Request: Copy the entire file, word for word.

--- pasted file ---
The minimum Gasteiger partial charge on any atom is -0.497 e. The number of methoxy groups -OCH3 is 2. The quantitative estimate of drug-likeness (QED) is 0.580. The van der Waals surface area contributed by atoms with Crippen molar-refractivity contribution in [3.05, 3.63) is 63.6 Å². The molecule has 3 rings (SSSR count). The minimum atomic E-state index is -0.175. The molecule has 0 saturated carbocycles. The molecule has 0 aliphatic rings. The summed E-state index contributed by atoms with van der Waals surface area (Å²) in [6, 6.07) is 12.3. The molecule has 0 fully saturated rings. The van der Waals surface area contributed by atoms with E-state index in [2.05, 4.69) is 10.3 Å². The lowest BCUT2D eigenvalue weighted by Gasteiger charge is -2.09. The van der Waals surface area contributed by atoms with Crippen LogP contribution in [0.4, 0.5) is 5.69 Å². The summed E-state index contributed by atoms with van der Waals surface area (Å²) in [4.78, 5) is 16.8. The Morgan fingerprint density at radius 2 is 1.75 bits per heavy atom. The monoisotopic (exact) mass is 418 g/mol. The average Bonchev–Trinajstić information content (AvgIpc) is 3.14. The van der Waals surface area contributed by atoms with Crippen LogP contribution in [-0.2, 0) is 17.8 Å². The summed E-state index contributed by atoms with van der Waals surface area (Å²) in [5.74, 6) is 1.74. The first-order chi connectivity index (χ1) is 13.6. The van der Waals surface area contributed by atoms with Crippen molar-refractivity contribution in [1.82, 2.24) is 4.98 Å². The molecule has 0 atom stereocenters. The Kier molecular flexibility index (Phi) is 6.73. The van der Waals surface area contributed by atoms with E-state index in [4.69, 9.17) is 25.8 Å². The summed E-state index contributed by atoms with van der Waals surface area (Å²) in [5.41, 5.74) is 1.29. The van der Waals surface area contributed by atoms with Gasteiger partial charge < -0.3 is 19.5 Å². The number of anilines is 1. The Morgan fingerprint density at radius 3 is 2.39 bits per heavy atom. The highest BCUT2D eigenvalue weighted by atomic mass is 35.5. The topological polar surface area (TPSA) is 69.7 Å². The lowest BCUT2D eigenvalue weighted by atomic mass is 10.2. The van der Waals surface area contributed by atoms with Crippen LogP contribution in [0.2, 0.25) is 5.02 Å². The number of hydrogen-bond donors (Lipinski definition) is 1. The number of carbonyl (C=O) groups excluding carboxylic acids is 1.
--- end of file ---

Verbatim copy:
The minimum Gasteiger partial charge on any atom is -0.497 e. The number of methoxy groups -OCH3 is 2. The quantitative estimate of drug-likeness (QED) is 0.580. The van der Waals surface area contributed by atoms with Crippen molar-refractivity contribution in [3.05, 3.63) is 63.6 Å². The molecule has 3 rings (SSSR count). The minimum atomic E-state index is -0.175. The molecule has 0 saturated carbocycles. The molecule has 0 aliphatic rings. The summed E-state index contributed by atoms with van der Waals surface area (Å²) in [6, 6.07) is 12.3. The molecule has 0 fully saturated rings. The van der Waals surface area contributed by atoms with E-state index in [2.05, 4.69) is 10.3 Å². The lowest BCUT2D eigenvalue weighted by Gasteiger charge is -2.09. The van der Waals surface area contributed by atoms with Crippen LogP contribution in [0.4, 0.5) is 5.69 Å². The summed E-state index contributed by atoms with van der Waals surface area (Å²) in [4.78, 5) is 16.8. The Morgan fingerprint density at radius 2 is 1.75 bits per heavy atom. The monoisotopic (exact) mass is 418 g/mol. The average Bonchev–Trinajstić information content (AvgIpc) is 3.14. The van der Waals surface area contributed by atoms with Crippen LogP contribution in [-0.2, 0) is 17.8 Å². The summed E-state index contributed by atoms with van der Waals surface area (Å²) in [5.74, 6) is 1.74. The first-order chi connectivity index (χ1) is 13.6. The van der Waals surface area contributed by atoms with Crippen molar-refractivity contribution in [1.82, 2.24) is 4.98 Å². The molecule has 0 atom stereocenters. The Kier molecular flexibility index (Phi) is 6.73. The van der Waals surface area contributed by atoms with E-state index in [4.69, 9.17) is 25.8 Å². The summed E-state index contributed by atoms with van der Waals surface area (Å²) in [5.41, 5.74) is 1.29. The van der Waals surface area contributed by atoms with Gasteiger partial charge < -0.3 is 19.5 Å². The number of anilines is 1. The Morgan fingerprint density at radius 3 is 2.39 bits per heavy atom. The highest BCUT2D eigenvalue weighted by atomic mass is 35.5. The topological polar surface area (TPSA) is 69.7 Å². The lowest BCUT2D eigenvalue weighted by atomic mass is 10.2. The van der Waals surface area contributed by atoms with Crippen LogP contribution in [0.2, 0.25) is 5.02 Å². The number of hydrogen-bond donors (Lipinski definition) is 1. The number of carbonyl (C=O) groups excluding carboxylic acids is 1.